The two things in life that I am truly passionate about are Color and Texture. I am constantly seeking new ways to blend these elements, and always trying to learn new techniques, to ensure that my creations are uniquely my own. As an artist, I've never been content with my current skill set. If something intrigues me, I'll learn more. I'd like to believe that this is evident in everything I create.
I've been wanting to play with some metal smithing for a while, but have no skills in this department. It's also a challenge to shop for supplies when you really don't understand what you're looking for. The craft store sends me to the hardware store, and the hardware store sends me to the craft store. Yet hammered copper still calls to me. So where does one go on a budget to learn things from masters?... The Internet! You-Tube should be every artist best friend. It is absolutely amazing what you can learn to do in a 10 minute video. So I watch a couple videos. Then I go to the hard ware store for a hammer and some copper, and I set out to make some leaves...
If only it were as simple as that. Well, for starters I bought the wrong tools. I picked up a carpenter's hammer, when what I needed was a mason's hammer. One has a flat head, while the other is sharp. That sharp edge is essential in stretching the metal. What to do? Well, I winged it. I tried using the claw end of my regular household hammer.( I'm sure my grandpa had no idea when he bought me that hammer and a bag of nails at the age of 5, what a huge investment in my future that simple tool would be. Thanks grandpa, for seeing and stimulating the creator in me at such a young age.) I also don't have an anvil or bench block. I'm working on a 1" x 2" metal file plate as a base to hammer on. My unstable work surface makes for lots of rattling. My neighbors have been saints to put up with all the noise this week.
With much time and probably more effort than necessary had I had the proper tools, I hammered out 5 copper leaves. The smallest being the most difficult to pull off while keeping my fingers intact. I sanded them down to remove most of the patina from the annealing process, and give them more depth and texture. I then took copper wire and hammered out hooks for closures. All challenges aside , I am quite pleased with the results of my first go at forging copper.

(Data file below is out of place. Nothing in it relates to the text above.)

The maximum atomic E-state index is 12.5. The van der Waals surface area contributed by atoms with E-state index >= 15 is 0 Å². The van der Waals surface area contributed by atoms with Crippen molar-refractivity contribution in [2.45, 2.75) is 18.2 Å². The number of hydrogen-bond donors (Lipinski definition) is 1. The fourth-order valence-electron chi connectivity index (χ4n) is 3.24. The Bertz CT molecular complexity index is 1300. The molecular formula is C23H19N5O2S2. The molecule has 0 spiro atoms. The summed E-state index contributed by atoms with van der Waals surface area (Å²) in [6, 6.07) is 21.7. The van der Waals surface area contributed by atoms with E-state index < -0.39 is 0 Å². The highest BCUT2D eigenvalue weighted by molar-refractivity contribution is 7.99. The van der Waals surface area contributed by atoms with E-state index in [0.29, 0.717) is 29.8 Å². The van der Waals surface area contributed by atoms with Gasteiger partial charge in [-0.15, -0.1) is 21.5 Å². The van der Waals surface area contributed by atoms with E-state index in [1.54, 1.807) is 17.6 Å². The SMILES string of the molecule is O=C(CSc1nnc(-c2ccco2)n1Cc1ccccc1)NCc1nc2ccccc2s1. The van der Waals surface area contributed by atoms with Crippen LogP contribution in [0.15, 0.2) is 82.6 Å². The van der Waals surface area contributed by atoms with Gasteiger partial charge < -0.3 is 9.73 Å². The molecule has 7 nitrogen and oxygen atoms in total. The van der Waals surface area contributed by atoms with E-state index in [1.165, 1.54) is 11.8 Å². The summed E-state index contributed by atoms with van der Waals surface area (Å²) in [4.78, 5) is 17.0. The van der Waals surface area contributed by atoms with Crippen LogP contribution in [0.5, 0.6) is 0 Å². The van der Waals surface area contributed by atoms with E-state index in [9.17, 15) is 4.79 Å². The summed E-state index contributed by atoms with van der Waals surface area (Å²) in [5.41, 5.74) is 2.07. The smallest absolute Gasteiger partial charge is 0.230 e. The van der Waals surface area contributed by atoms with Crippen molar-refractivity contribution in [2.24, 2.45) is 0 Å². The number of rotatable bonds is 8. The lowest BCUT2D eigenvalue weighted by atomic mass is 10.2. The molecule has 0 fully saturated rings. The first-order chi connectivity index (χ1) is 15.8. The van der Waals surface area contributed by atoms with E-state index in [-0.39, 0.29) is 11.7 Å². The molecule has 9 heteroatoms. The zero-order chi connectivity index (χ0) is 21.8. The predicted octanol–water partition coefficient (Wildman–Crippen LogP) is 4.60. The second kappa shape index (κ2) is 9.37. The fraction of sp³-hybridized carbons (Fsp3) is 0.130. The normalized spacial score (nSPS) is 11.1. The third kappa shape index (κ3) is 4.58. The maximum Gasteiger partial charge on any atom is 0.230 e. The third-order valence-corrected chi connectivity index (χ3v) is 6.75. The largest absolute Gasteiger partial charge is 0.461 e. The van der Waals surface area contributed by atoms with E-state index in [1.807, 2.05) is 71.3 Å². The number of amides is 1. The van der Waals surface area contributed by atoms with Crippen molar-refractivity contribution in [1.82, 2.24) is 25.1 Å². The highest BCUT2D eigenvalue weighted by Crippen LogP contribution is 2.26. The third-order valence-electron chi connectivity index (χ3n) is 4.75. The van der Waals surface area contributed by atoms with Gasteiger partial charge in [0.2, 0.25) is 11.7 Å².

Yet another first, I hand made the chain. It's a simple figure 8 design, hammered for strength, lending a not too delicate presence with this "chunky" element. The closure in the back is made from a hammered copper wire hook and a vintage ribbed brass button, with natural blue/green patina from age.
The fifth copper leaf was then folded so to fit the wrist, to become the pendant in the bracelet. Another vintage button with natural patina and a hand made hammered copper hook are used for the closure. I made this chain as well, in the same figure 8 design, but on twice the scale to give it more of a presence. One more of the patterned lamp work lentils completes the chain. The chain is then woven with the hand dyed silk ribbon shreds to soften, and embellished with olive jade and copper and glass bead dangles of similar elements to the necklace.
Completing the set, a simple pair of earrings. Hand made ear wires, host a copper leaf design bead, a lamp work lentil, and a dangle of seed beads and olive jade, with hand dyed silk tails.
The final touch was to give it all a salt water patina. I especially love the effect this had on the ribbed copper beads, leaving bright turquoise and copper stripes and a much more subtle patina everywhere else.
Just before setting out to write this post. I was catching up on my email. In last Sunday's Love My Art Jewelry post, http://lovemyartjewelry.blogspot.com/2012/05/very-special-one-of-kind-birds.html MaryAnn Carroll shared a wonderful sanctuary that she happened upon. The Second Hand Parrot Sanctuary takes in abused and abandoned birds, and offers them lifetime care. What an amazing lady Lisa is to do such selfless work.
I thought it was divine timing, and would like to offer a donation of 10% of the proceeds from the sale of "Who Do You Love" to the sanctuary. You can check out her amazing work here http://www.secondhandparrotsanctuary.org